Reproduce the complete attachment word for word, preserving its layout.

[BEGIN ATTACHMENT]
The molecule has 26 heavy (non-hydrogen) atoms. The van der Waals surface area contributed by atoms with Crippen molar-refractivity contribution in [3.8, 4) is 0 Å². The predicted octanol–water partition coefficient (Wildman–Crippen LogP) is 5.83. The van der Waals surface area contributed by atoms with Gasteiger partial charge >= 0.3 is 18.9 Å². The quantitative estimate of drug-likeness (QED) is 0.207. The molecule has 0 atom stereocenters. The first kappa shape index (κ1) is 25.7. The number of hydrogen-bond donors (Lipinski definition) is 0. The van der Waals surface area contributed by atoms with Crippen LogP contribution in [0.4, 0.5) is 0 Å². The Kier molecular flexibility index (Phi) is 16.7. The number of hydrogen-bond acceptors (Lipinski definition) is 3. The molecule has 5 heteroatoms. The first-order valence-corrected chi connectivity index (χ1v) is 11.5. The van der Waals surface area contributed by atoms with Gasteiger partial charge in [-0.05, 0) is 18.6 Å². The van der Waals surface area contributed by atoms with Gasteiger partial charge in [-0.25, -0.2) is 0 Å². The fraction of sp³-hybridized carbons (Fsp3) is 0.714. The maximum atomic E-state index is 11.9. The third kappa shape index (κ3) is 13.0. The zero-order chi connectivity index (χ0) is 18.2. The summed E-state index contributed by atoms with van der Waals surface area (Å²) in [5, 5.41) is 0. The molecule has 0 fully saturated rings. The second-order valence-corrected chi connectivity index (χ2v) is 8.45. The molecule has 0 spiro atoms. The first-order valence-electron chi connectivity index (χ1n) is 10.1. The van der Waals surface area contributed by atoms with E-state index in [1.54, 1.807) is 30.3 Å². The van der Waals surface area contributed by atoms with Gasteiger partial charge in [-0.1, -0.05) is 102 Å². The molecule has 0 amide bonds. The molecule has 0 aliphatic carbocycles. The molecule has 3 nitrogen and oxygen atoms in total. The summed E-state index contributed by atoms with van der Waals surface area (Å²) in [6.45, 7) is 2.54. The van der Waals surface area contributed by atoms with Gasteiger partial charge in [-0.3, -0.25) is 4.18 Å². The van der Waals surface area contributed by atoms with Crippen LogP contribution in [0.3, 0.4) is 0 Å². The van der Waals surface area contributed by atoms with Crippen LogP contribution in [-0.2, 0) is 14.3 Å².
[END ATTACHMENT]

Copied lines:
The molecule has 26 heavy (non-hydrogen) atoms. The van der Waals surface area contributed by atoms with Crippen molar-refractivity contribution in [3.8, 4) is 0 Å². The predicted octanol–water partition coefficient (Wildman–Crippen LogP) is 5.83. The van der Waals surface area contributed by atoms with Gasteiger partial charge >= 0.3 is 18.9 Å². The quantitative estimate of drug-likeness (QED) is 0.207. The molecule has 0 atom stereocenters. The first kappa shape index (κ1) is 25.7. The number of hydrogen-bond donors (Lipinski definition) is 0. The van der Waals surface area contributed by atoms with Crippen LogP contribution in [0.4, 0.5) is 0 Å². The Kier molecular flexibility index (Phi) is 16.7. The number of hydrogen-bond acceptors (Lipinski definition) is 3. The molecule has 5 heteroatoms. The first-order valence-corrected chi connectivity index (χ1v) is 11.5. The van der Waals surface area contributed by atoms with Gasteiger partial charge in [-0.05, 0) is 18.6 Å². The van der Waals surface area contributed by atoms with Gasteiger partial charge in [-0.25, -0.2) is 0 Å². The fraction of sp³-hybridized carbons (Fsp3) is 0.714. The maximum atomic E-state index is 11.9. The third kappa shape index (κ3) is 13.0. The zero-order chi connectivity index (χ0) is 18.2. The summed E-state index contributed by atoms with van der Waals surface area (Å²) in [5, 5.41) is 0. The molecule has 0 fully saturated rings. The second-order valence-corrected chi connectivity index (χ2v) is 8.45. The molecule has 0 spiro atoms. The first-order valence-electron chi connectivity index (χ1n) is 10.1. The van der Waals surface area contributed by atoms with E-state index in [1.54, 1.807) is 30.3 Å². The van der Waals surface area contributed by atoms with Gasteiger partial charge in [-0.1, -0.05) is 102 Å². The molecule has 0 amide bonds. The molecule has 0 aliphatic carbocycles. The molecule has 3 nitrogen and oxygen atoms in total. The summed E-state index contributed by atoms with van der Waals surface area (Å²) in [6.45, 7) is 2.54. The van der Waals surface area contributed by atoms with Gasteiger partial charge in [-0.3, -0.25) is 4.18 Å². The van der Waals surface area contributed by atoms with Crippen LogP contribution in [0.3, 0.4) is 0 Å². The van der Waals surface area contributed by atoms with Crippen LogP contribution in [-0.2, 0) is 14.3 Å².